With the flourishing of top tier art fairs in recent years, events like Art Brussels now see themselves fighting to assert their identity and significance on a busy schedule involving increasingly stressed gallerists, who are forced to cut out their presence at certain fairs. But with booths at the blue chip end of the market stacked with works from the same artists, fairs such as Artissima, MiArt and Art Brussels can offer something alternative, and are a good place to discover new artists. Art Brussels has always had a strong attendance by collectors, and many from outside Belgium visit over the weekend, rather than at the opening. All in all in this edition the booths were pleasant, the aisles were wide, and the atmosphere was a calm one, making it possible to spend more with more unfamiliar artists. Here are the top five booths that caught Art Review’s eye.
Joëlle Tuerlinckx at Galerie nächst St. Stephan Rosemarie Schwarzwälder, Vienna
This beautiful solo booth by Brussels-based artist Joëlle Tuerlinckx stood out a mile, due to the fact that the artist herself had transformed the space into an installation. Staining the booth walls unevenly with tea created an impression of fragility, as did the retention of the lines of coloured string used to mark the straight lines along which the works were hung – mostly small, minimal works on paper that were highly sculptural due to the warping and rippling of wet material applied to the paper. Tuerlinckx constantly cannibalises her own work, transforming it from exhibition to exhibition. She included sculptures here that originated from her exhibition WOR(LD)K IN PROGRESS, which opened at Wiels last year. These had been created by cutting out shaped sections of the temporary walls at Wiels, on which she had scrawled the titles of works, a piece still, seemingly, in progress.
Rochelle Feinstein at On Stellar Rays, New York
It was good to see some paintings by Rochelle Feinstein at On Stellar Rays’s booth, following her joint exhibition with this gallery and Higher Pictures in 2011. Feinstein’s paintings here acted like disrupted Abstract Expressionist works, playfully upset by material that encroached on their abstract qualities. A painting made up of a square of canvas painted white and Velcroed on to another, reportedly concealed hidden matter in the spaces between the two canvases, while another employed a squishy, wonky shattered grid through which one could peer through to other skewed grids, one of which disarmingly resembled a black and white tiled floor.
‘The Naked Truth’ at Sorry We’re Closed, Brussels
Things may have moved on since the heyday of feminist artist activists Guerrilla Girls but there was a sense of ‘plus ça change, plus c'est la même chose’ at Art Brussels when it came to the amount of female nudes on display. Architecturally, Art Brussels is split into two halls, roughly divided into a more blue chip half, and an edgier half including ‘Young Talent’ for younger galleries and ‘First Call’ for first time participants. On the more established side, the proliferation of female nudity in artworks, whole or partial, was highly noticeable. The reassertion of the corporeal in an incorporeal moment? Or playing to a somewhat sleazy, age-old appeal?. Thomas Ruff’s stripper photographs, Robert Mapplethorpe’s nudes, pretty young models in Slater Bradley and Ryan McGinley works. Sorry We’re Closed was at least even-handed about it, however, and devoted their booth to nudity of both sexes. The presence of some Spencer Tunick’s didn’t stop this being an enjoyable display, which paired Mapplethorpe’s photograph Lady Lisa Lyon (1982) with Barry Flanagan’s bronze sculpture Lisa Lyon (1982), and where a beautiful Pierre Klossowski work in watercolour and pencil was hung near Sean Landers’s video Remissionem Peccatorum (1994), in which the artist strips off slowly to opera, before beating himself with his own belt.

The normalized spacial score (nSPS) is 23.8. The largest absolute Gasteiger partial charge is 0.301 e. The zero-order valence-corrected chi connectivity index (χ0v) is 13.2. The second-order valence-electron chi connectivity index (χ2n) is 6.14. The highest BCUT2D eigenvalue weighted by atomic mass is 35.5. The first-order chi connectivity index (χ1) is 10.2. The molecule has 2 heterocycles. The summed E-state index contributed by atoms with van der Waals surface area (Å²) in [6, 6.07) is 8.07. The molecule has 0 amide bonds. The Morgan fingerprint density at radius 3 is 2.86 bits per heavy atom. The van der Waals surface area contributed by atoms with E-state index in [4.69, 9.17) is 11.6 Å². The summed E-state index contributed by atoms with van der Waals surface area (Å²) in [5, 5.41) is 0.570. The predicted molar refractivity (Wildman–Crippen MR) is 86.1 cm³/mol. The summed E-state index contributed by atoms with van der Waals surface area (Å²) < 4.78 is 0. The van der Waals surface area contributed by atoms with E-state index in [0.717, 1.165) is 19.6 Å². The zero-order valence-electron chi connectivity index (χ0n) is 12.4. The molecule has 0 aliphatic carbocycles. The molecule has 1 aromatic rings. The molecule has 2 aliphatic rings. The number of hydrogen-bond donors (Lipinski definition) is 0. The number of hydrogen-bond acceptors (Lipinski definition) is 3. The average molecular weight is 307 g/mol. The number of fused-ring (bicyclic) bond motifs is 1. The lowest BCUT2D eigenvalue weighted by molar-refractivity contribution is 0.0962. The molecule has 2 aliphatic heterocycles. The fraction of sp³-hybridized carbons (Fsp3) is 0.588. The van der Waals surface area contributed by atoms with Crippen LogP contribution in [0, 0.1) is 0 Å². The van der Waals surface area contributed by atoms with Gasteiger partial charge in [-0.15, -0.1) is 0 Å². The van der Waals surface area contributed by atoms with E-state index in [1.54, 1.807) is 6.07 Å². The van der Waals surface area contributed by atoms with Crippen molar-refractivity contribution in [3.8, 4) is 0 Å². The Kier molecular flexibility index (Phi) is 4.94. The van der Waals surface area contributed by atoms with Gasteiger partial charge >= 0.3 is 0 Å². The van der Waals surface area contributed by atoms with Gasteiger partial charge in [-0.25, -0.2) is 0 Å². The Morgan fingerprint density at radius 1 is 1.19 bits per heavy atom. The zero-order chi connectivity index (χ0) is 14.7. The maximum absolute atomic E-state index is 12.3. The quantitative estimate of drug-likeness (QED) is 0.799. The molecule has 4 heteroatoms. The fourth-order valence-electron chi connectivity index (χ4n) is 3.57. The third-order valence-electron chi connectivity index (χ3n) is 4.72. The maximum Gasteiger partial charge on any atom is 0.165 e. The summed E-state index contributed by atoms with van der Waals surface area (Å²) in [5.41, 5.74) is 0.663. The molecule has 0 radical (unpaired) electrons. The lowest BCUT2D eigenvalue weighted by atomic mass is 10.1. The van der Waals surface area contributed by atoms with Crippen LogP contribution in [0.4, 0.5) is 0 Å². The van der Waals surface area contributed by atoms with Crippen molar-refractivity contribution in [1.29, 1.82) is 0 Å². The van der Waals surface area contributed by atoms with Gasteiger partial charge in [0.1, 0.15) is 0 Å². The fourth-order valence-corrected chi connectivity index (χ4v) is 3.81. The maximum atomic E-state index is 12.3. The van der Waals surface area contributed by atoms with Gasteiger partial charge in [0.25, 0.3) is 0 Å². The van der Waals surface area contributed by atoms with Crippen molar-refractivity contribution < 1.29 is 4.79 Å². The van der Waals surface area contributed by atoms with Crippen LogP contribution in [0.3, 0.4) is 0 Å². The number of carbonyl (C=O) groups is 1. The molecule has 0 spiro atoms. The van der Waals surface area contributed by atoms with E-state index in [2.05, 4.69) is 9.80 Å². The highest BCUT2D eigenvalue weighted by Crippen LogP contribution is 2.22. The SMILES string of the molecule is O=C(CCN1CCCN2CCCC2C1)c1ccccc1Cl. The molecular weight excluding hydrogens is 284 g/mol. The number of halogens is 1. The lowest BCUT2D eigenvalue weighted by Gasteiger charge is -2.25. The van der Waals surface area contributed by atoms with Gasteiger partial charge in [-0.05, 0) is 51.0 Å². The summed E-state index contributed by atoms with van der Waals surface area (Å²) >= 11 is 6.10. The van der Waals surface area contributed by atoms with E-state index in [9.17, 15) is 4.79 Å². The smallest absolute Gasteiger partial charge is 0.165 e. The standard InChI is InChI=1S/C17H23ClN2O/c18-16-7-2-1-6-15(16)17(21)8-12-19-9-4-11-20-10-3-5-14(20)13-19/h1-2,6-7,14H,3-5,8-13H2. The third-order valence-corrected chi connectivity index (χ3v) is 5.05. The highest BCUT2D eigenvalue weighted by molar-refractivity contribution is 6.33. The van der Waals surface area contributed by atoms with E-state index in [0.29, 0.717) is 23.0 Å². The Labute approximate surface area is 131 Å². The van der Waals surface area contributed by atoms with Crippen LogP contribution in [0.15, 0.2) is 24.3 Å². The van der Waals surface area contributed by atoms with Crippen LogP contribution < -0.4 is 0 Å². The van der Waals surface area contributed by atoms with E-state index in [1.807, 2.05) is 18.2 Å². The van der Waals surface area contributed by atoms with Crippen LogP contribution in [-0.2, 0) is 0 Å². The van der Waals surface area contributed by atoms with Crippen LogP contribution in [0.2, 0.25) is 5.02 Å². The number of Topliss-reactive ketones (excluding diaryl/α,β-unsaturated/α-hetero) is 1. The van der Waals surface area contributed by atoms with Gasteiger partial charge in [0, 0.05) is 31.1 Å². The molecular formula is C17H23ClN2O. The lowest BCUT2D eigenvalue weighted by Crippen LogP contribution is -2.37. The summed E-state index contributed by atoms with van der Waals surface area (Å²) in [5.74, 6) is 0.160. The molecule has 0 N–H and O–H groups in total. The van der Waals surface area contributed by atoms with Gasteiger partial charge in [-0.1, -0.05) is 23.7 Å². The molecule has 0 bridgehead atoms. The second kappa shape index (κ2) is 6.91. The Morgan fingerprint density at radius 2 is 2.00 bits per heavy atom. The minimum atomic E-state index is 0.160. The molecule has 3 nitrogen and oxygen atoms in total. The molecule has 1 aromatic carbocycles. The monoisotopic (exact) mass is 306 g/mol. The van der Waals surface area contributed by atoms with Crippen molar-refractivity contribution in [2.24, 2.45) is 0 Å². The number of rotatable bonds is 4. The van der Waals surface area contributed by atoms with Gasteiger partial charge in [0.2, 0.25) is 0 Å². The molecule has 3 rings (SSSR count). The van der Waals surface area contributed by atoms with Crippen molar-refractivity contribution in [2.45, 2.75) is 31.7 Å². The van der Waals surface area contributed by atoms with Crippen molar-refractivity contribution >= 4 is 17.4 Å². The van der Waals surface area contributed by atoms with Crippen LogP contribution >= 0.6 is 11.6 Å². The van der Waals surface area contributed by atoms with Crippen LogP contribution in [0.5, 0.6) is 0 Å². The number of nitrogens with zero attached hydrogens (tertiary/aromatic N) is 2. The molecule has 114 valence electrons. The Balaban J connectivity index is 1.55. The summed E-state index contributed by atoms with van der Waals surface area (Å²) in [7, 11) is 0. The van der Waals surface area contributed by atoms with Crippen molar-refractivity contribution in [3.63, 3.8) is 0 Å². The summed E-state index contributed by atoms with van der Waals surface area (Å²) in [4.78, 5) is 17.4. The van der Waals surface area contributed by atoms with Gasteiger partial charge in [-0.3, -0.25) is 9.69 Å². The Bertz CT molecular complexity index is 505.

Supports/Surfaces group at Galerie Bernard Ceysson, Paris
Galerie Bernard Ceysson took an art historical stance. For some time they have been focussing on a group of artists who worked under the name Supports/Surfaces and who were active in Paris in the 1960s and 70s. This group created deconstructed forms of painting, propping up canvases with planks or hanging strips of painted fabric from walls as though they were decorative hangings. In the work of Daniel Dezeuze, for example, multicoloured, irregularly shaped canvases with holes cut out of the middle of them hung free from support frames, allowing them to appear fetishistic and symbolic. There were several revelatory works on this stand, which appeared extremely fresh – employing aesthetics that were broken, irregular and undone, while still reminding of the tie-dye and new age objects associated with the age in which they were made.
Sam Falls at M+B, LA
Sticking with softly hanging fabrics, but jumping a couple of generations, we lastly turn to the work of a younger artist, Sam Falls, whose minimal solo stand at M+B was comprised of monochrome fabric works in pastel, mid-tone shades such as pink, turquoise and violet. To create these Falls left large rectangles of coloured fabrics in the Topanga sunshine for extended periods of time, with pieces of looped garden hose attached to them. This resulted in soft sun drawings of squiggly curls on the hanging material, affecting a continuation of the locale’s ‘light and space’ movement, albeit with a distinct suburban inflection.